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Zero Force Still Hurts

  1. Jul 18, 2007 #1
    I think I understand this concept but wanted to get other opinions. My son and I are Taekwondo Black Belts and have to break boards occasionally. My son frequently has trouble breaking his and this got me thinking about the physics aspect of board breaking.
    I know that the force applied to the board in a strike is F=ma where the body is the mass and the acceleration is the velocity change of the punch. (This example assumes the punches are parallel to the ground). If he tries to strike the board and reaches constant velocity before impact then the force should be zero since acceleration is zero. Additionally, the force could be negative if he pulls the punch so that it is slowing (decelerating) before impact. This just seemed counter-intuitive that the force is 0 since it certainly doesn't feel like a zero force impact.
    After thinking about this, my conclusion is that when the force = 0, then the board exerts the same force as the punch resulting in a net of 0. If the force is negative then the energy of the punch (which is not the same as force) is transmitted back to hand by the board (which is why it hurts). Only by creating a positive force that exceeds the breaking strength of the board through punch acceleration can the board be broken.
    Do I have this analysis correct?

    Deep Thought
  2. jcsd
  3. Jul 18, 2007 #2

    Doc Al

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    The fact that the striking hand may have a constant velocity before contact is made does not imply that the force of impact is zero! The acceleration that matters is the one caused by the collision of hand with board, not the acceleration of the hand caused by your muscles prior to the strike making contact.

    You will always be exerting a "positive" force on the board. And, from Newton's 3rd law, the board will always hit back with the same force that you hit it--but since the forces act on different objects (your hand versus the board), they do not result in a net force of zero on either object.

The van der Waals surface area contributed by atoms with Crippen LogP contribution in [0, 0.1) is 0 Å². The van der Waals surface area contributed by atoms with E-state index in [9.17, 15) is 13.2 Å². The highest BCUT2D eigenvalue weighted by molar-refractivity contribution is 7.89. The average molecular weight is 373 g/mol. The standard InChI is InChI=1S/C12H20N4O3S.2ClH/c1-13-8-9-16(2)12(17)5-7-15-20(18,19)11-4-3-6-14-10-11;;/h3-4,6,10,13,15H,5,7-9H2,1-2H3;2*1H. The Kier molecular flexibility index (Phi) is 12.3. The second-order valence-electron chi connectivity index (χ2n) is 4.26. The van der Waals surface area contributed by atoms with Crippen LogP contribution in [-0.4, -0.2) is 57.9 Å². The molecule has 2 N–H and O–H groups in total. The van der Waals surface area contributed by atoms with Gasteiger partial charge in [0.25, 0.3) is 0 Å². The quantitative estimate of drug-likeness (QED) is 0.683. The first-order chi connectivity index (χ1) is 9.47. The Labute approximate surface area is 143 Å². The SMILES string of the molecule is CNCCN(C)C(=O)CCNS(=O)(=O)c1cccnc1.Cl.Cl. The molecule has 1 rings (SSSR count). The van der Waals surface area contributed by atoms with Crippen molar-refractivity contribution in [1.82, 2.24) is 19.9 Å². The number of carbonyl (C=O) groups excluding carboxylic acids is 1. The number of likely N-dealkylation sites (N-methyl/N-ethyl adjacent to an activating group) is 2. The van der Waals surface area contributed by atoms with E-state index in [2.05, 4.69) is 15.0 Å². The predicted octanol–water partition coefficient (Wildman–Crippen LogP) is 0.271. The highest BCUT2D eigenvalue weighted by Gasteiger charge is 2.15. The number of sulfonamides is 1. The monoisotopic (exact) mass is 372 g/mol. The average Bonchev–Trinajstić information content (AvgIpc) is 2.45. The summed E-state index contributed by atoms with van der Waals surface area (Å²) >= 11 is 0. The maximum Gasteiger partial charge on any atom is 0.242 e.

It's certainly true that if your strike is off (too slow, wrong hand formation, poor body mechanics, wrong focus) you will not transmit enough energy to break the board or, alternatively, not create enough force upon impact to break the board. When it doesn't break, some of that energy gets absorbed by you. Not fun.
    Your analysis is off, but nonetheless you generally want the strike to be as fast as possible and to be timed so that contact is made when the striking hand still has some "juice" left in the strike. (How's that for physics terminology? I'm a TKD blackbelt also, so I've been there; however, I no longer practice that art.)
  4. Jul 19, 2007 #3


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    The acceleration in "F=ma" is one thing that confuses people the first time.
    The slowing down to a stop in an impact is also 'acceleration', so in a car crash if you go from 55mph to zero in 0.1s that provides a lot of 'F'.

    Breaking boards require that you hit the board with as much speed as possible, the deceleration time will depend on only on the size and material of the board. So the faster you are going to start with the more 'acceleration' there is when you hit the wood.
    The skill is in both being able to hit the board as fast as possible and in pulling the blow immediately AFTER the impact so that any residual forward movement is stopped before your hand either hits the floor or you pull a muscle.

    (I'm only a karate white belt so can probably break matchsticks)
  5. Jul 19, 2007 #4
    Well, I may not know the Physics as well, but I do know board breaking. :smile:

    The most critical parts of the breaking art is the speed and size of the impact area. The goal is to concentrate the force in as small an impact area as possible. I've never really had an issue with pulling the punch back as I find that my hand rarely travels farther than the length of my arm and forward motion is usually stopped by the hapless fellow student holding my boards. :smile:

    Thanks for the answers!
  6. Jul 19, 2007 #5
    The area and force thing deal with pressure, with deals with (correct me if I'm wrong here, I haven't studied Rhealogy very well, I'm only about to enter Freshmen year of college) Tensile points and pressure.

    [tex]P = \frac{F}{A}[/tex]

    And since the force is constant (when it hits the board), it's a question of how much area. When dividing by smaller numbers, pressure goes up. When you reach the right pressure, the Tensile point is reached and the board breaks.

    The force, however, is not determined by:

    [tex]\Sigma F = m a[/tex]

    It is determined by how much force your muscles can give due to the electric interactions within them.
  7. Jul 19, 2007 #6


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    That's true in a static force but not in a kinetic Karate punch.
    The reason you can easily break boards and rocks with a hand is that you hit them with high speed. The punch is slowed to an almost stop in a very short time giving high accelaration and so a high force.
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